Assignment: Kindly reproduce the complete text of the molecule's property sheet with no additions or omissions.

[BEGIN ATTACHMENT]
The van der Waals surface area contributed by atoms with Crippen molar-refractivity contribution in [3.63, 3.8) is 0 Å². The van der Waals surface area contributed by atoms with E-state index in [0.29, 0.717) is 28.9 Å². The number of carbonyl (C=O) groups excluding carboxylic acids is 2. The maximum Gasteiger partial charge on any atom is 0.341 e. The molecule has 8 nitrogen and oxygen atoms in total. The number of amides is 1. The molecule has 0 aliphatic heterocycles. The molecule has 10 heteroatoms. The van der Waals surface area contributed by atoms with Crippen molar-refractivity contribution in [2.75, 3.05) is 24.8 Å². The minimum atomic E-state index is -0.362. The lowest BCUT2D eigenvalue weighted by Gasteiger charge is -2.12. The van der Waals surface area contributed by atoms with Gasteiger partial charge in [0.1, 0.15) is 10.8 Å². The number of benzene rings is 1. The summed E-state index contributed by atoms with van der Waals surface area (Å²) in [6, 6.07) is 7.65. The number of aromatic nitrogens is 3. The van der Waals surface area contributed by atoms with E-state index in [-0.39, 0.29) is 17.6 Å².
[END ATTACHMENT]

The van der Waals surface area contributed by atoms with Crippen molar-refractivity contribution in [3.63, 3.8) is 0 Å². The van der Waals surface area contributed by atoms with E-state index in [0.29, 0.717) is 28.9 Å². The number of carbonyl (C=O) groups excluding carboxylic acids is 2. The maximum Gasteiger partial charge on any atom is 0.341 e. The molecule has 8 nitrogen and oxygen atoms in total. The number of amides is 1. The molecule has 0 aliphatic heterocycles. The molecule has 10 heteroatoms. The van der Waals surface area contributed by atoms with Crippen molar-refractivity contribution in [2.75, 3.05) is 24.8 Å². The minimum atomic E-state index is -0.362. The lowest BCUT2D eigenvalue weighted by Gasteiger charge is -2.12. The van der Waals surface area contributed by atoms with Gasteiger partial charge in [0.1, 0.15) is 10.8 Å². The number of benzene rings is 1. The summed E-state index contributed by atoms with van der Waals surface area (Å²) in [6, 6.07) is 7.65. The number of aromatic nitrogens is 3. The van der Waals surface area contributed by atoms with E-state index in [-0.39, 0.29) is 17.6 Å².